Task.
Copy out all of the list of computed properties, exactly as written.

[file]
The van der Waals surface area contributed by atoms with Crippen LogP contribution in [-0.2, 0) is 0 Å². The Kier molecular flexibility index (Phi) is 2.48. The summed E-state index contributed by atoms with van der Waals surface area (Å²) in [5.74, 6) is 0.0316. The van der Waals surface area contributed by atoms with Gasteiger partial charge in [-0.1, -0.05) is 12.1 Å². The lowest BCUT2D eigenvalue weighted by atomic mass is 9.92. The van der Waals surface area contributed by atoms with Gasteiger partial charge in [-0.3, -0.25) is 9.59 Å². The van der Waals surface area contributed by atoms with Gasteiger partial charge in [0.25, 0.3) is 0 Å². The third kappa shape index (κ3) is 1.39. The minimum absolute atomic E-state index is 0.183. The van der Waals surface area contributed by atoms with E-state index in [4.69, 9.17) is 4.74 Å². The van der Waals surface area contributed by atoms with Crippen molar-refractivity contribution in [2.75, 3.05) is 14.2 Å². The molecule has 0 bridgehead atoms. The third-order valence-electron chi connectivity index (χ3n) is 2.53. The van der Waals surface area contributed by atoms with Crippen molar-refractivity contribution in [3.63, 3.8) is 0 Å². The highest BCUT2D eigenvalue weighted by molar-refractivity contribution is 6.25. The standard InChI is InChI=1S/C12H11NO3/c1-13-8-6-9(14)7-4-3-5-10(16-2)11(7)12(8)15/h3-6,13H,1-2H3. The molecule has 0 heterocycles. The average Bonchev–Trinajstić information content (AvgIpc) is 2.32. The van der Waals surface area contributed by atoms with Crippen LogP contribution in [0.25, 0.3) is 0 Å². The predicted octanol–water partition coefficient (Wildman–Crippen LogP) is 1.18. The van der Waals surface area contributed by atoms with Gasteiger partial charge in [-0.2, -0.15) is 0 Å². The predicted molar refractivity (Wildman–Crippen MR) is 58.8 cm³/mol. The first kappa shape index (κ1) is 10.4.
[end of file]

The van der Waals surface area contributed by atoms with Crippen LogP contribution in [-0.2, 0) is 0 Å². The Kier molecular flexibility index (Phi) is 2.48. The summed E-state index contributed by atoms with van der Waals surface area (Å²) in [5.74, 6) is 0.0316. The van der Waals surface area contributed by atoms with Gasteiger partial charge in [-0.1, -0.05) is 12.1 Å². The lowest BCUT2D eigenvalue weighted by atomic mass is 9.92. The van der Waals surface area contributed by atoms with Gasteiger partial charge in [-0.3, -0.25) is 9.59 Å². The van der Waals surface area contributed by atoms with Gasteiger partial charge in [0.25, 0.3) is 0 Å². The third kappa shape index (κ3) is 1.39. The minimum absolute atomic E-state index is 0.183. The van der Waals surface area contributed by atoms with E-state index in [4.69, 9.17) is 4.74 Å². The van der Waals surface area contributed by atoms with Crippen molar-refractivity contribution in [2.75, 3.05) is 14.2 Å². The molecule has 0 bridgehead atoms. The third-order valence-electron chi connectivity index (χ3n) is 2.53. The van der Waals surface area contributed by atoms with Crippen molar-refractivity contribution in [3.63, 3.8) is 0 Å². The highest BCUT2D eigenvalue weighted by molar-refractivity contribution is 6.25. The standard InChI is InChI=1S/C12H11NO3/c1-13-8-6-9(14)7-4-3-5-10(16-2)11(7)12(8)15/h3-6,13H,1-2H3. The molecule has 0 heterocycles. The average Bonchev–Trinajstić information content (AvgIpc) is 2.32. The van der Waals surface area contributed by atoms with Crippen LogP contribution in [0.25, 0.3) is 0 Å². The predicted octanol–water partition coefficient (Wildman–Crippen LogP) is 1.18. The van der Waals surface area contributed by atoms with Gasteiger partial charge in [-0.2, -0.15) is 0 Å². The predicted molar refractivity (Wildman–Crippen MR) is 58.8 cm³/mol. The first kappa shape index (κ1) is 10.4.